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Eating fish is good for your heart, but taking fish oil capsules does not help people at high risk of heart problems who are already taking medicines to prevent them, a large study in Italy found.
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Duke University biomedical engineers have grown three-dimensional human heart muscle that acts just like natural tissue. This advancement could be important in treating heart attack patients or in serving as a platform for ...
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Stem cells drawn from amniotic fluid show promise for tissue engineering, but it's important to know what they can and cannot do. A new study by researchers at Rice University and Texas Children's Hospital ...
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Scientific collaborators from Yale School of Medicine and University College London (UCL) have uncovered the molecular pathway by which new arteries may form after heart attacks, strokes and other acute illnesses bypassing ...
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A microbial byproduct of intestinal bacteria contributes to heart disease and serves as an accurate screening tool for predicting future risks of heart attack, stroke and death in persons not otherwise identified by traditional ...
Cardiology Apr 24, 2013 | 5 / 5 (2) | 0 |
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Health Apr 24, 2013 | 3.8 / 5 (4) | 0 |
Long term exposure to air pollution may be linked to heart attacks and strokes by speeding up atherosclerosis, or "hardening of the arteries", according to a study by U.S. researchers published in this week's PLOS Medicine.
Health Apr 23, 2013 | 5 / 5 (1) | 0 |
Frequent binge drinking in college can cause more than a hangover. Regularly consuming multiple drinks in a short window of time can cause immediate changes in circulation that increase an otherwise healthy ...
Cardiology Apr 23, 2013 | 5 / 5 (1) | 0 |
Researchers at the Stanford University School of Medicine have developed a method of predicting which patients with heart disease would benefit more from surgery and which would benefit more from angioplasty.
Cardiology Apr 22, 2013 | not rated yet | 0 |
Alternative therapies such as aerobic exercise, resistance or strength training, and isometric hand grip exercises may help reduce your blood pressure, according to the American Heart Association.
Health Apr 22, 2013 | 5 / 5 (2) | 0 |
A common test that records the heart's electrical activity could predict potentially serious cardiovascular illness, according to a UC San Francisco-led study.
Cardiology Apr 16, 2013 | 5 / 5 (1) | 0 |
A study published today in the European Heart Journal found no evidence that digoxin increases mortality in patients with atrial fibrillation (AF), the opposite of results just published by another group in the same journa ...
Cardiology Apr 16, 2013 | not rated yet | 0 |
Myocardial infarction (MI) or acute myocardial infarction (AMI), commonly known as a heart attack, results from the interruption of blood supply to a part of the heart, causing heart cells to die. This is most commonly due to occlusion (blockage) of a coronary artery following the rupture of a vulnerable atherosclerotic plaque, which is an unstable collection of lipids (cholesterol and fatty acids) and white blood cells (especially macrophages) in the wall of an artery. The resulting ischemia (restriction in blood supply) and ensuing oxygen shortage, if left untreated for a sufficient period of time, can cause damage or death (infarction) of heart muscle tissue (myocardium).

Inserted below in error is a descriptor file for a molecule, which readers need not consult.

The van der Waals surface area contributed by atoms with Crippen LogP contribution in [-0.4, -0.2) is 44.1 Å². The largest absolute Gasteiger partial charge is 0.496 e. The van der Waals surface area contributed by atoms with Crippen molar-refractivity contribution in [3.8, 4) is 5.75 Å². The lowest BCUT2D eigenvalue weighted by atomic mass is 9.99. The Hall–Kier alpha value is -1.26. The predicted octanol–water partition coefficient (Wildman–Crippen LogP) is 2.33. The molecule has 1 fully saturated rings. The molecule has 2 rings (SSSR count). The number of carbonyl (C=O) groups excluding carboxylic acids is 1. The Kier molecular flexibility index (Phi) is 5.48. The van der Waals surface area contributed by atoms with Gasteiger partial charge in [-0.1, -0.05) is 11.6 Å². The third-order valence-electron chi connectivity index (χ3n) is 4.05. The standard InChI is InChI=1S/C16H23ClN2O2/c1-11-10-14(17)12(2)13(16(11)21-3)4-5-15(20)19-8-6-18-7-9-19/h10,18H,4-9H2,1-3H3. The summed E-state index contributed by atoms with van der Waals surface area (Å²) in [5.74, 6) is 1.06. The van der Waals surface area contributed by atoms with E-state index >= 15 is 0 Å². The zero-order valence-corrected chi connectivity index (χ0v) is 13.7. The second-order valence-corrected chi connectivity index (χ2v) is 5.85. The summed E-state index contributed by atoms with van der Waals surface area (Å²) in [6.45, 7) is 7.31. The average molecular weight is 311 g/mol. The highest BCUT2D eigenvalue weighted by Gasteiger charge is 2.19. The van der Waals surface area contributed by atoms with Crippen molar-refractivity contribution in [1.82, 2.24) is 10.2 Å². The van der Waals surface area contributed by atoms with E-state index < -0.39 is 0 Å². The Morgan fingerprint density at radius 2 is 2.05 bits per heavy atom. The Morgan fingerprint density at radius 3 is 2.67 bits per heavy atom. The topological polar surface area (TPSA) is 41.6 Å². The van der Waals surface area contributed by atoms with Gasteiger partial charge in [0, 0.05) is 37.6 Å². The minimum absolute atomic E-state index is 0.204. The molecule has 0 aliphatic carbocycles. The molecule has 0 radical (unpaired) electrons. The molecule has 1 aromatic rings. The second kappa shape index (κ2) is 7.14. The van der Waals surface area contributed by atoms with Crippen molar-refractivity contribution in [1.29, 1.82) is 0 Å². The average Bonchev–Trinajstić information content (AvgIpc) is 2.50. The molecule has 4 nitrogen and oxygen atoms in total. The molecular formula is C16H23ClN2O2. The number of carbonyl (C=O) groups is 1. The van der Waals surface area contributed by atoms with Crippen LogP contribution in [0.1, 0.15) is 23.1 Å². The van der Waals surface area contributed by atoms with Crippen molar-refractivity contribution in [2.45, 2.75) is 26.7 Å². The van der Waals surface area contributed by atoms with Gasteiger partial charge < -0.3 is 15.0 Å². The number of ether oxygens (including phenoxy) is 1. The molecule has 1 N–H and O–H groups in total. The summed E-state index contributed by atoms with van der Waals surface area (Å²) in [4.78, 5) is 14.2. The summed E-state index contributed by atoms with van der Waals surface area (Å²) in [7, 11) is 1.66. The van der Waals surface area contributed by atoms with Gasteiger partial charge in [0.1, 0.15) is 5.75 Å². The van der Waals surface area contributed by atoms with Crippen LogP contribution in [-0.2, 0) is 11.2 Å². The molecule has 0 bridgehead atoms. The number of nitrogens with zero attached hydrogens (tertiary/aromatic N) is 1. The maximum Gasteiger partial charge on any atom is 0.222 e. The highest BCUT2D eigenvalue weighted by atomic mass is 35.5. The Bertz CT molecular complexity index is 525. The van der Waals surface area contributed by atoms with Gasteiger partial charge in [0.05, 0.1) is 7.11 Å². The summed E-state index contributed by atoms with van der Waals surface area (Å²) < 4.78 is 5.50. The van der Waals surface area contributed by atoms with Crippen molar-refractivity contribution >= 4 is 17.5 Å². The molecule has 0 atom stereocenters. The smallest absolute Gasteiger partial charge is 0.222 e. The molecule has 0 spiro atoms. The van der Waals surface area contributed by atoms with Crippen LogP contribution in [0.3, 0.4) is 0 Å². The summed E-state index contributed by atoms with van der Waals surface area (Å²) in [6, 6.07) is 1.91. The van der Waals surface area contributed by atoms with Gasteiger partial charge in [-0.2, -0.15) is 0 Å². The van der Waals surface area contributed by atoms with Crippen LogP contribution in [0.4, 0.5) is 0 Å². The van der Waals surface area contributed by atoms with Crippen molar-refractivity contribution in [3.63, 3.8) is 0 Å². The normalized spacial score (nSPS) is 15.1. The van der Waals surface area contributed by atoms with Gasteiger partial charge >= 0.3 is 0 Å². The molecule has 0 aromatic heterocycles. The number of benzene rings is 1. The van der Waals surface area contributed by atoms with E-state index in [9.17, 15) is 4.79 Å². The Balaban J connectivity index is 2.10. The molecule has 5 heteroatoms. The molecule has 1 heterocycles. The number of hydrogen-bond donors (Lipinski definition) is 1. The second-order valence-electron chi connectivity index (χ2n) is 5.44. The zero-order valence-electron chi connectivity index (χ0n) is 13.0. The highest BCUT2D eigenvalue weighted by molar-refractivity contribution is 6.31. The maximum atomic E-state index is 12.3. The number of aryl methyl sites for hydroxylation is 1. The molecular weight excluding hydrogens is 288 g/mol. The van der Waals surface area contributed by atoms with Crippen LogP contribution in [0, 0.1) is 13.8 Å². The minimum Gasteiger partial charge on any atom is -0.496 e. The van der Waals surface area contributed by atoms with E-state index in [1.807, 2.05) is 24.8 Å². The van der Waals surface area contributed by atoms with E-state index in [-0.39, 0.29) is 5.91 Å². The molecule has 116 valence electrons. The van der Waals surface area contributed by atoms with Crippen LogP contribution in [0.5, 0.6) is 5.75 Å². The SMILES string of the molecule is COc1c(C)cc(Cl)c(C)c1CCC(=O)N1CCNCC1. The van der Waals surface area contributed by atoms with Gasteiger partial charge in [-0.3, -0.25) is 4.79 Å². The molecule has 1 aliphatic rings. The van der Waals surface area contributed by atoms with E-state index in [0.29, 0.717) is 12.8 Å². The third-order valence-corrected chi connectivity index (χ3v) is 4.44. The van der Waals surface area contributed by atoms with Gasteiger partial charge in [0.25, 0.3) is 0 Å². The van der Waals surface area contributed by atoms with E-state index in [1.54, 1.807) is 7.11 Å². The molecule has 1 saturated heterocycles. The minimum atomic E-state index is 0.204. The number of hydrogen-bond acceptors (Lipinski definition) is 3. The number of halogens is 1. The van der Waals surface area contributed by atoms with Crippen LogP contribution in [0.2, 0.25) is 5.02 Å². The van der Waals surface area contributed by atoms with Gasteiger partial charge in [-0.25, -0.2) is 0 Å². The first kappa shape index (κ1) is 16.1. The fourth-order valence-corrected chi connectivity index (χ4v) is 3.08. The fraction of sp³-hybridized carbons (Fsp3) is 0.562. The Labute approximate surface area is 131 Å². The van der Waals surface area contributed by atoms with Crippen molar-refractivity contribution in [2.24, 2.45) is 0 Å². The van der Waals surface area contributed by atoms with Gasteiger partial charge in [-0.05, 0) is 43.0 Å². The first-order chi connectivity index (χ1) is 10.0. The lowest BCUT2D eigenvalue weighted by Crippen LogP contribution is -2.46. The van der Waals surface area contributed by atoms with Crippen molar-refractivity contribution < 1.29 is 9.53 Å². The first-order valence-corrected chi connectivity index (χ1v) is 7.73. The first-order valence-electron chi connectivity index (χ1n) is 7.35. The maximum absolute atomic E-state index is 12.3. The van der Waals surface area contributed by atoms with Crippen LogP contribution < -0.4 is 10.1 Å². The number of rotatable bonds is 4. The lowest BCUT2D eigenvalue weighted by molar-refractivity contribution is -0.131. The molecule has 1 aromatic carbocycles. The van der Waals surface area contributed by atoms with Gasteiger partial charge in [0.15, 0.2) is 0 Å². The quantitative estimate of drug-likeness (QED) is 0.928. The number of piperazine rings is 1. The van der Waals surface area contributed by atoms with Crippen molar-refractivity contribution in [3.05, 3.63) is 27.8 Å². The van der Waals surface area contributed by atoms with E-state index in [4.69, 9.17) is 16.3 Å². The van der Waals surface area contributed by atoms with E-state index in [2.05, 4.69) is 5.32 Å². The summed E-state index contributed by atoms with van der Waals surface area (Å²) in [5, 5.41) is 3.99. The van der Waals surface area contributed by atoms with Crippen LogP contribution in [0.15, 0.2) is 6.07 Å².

Classical symptoms of acute myocardial infarction include sudden chest pain (typically radiating to the left arm or left side of the neck), shortness of breath, nausea, vomiting, palpitations, sweating, and anxiety (often described as a sense of impending doom). Women may experience fewer typical symptoms than men, most commonly shortness of breath, weakness, a feeling of indigestion, and fatigue. Approximately one-quarter of all myocardial infarctions are "silent", that is without chest pain or other symptoms.
Among the diagnostic tests available to detect heart muscle damage are an electrocardiogram (ECG), echocardiography, cardiac MRI and various blood tests. The most often used blood markers are the creatine kinase-MB (CK-MB) fraction and the troponin levels. Immediate treatment for suspected acute myocardial infarction includes oxygen, aspirin, and sublingual nitroglycerin.
Most cases of STEMI (ST elevation MI) are treated with thrombolysis or percutaneous coronary intervention (PCI). NSTEMI (non-ST elevation MI) should be managed with medication, although PCI is often performed during hospital admission. In people who have multiple blockages and who are relatively stable, or in a few emergency cases, bypass surgery may be an option, especially in diabetics.
Heart attacks are the leading cause of death for both men and women worldwide. Important risk factors are previous cardiovascular disease, older age, tobacco smoking, high blood levels of certain lipids (triglycerides, low-density lipoprotein) and low levels of high density lipoprotein (HDL), diabetes, high blood pressure, obesity, chronic kidney disease, heart failure, excessive alcohol consumption, the abuse of certain drugs (such as cocaine and methamphetamine), and chronic high stress levels.
This text uses material from Wikipedia and is available under the GNU Free Documentation License.
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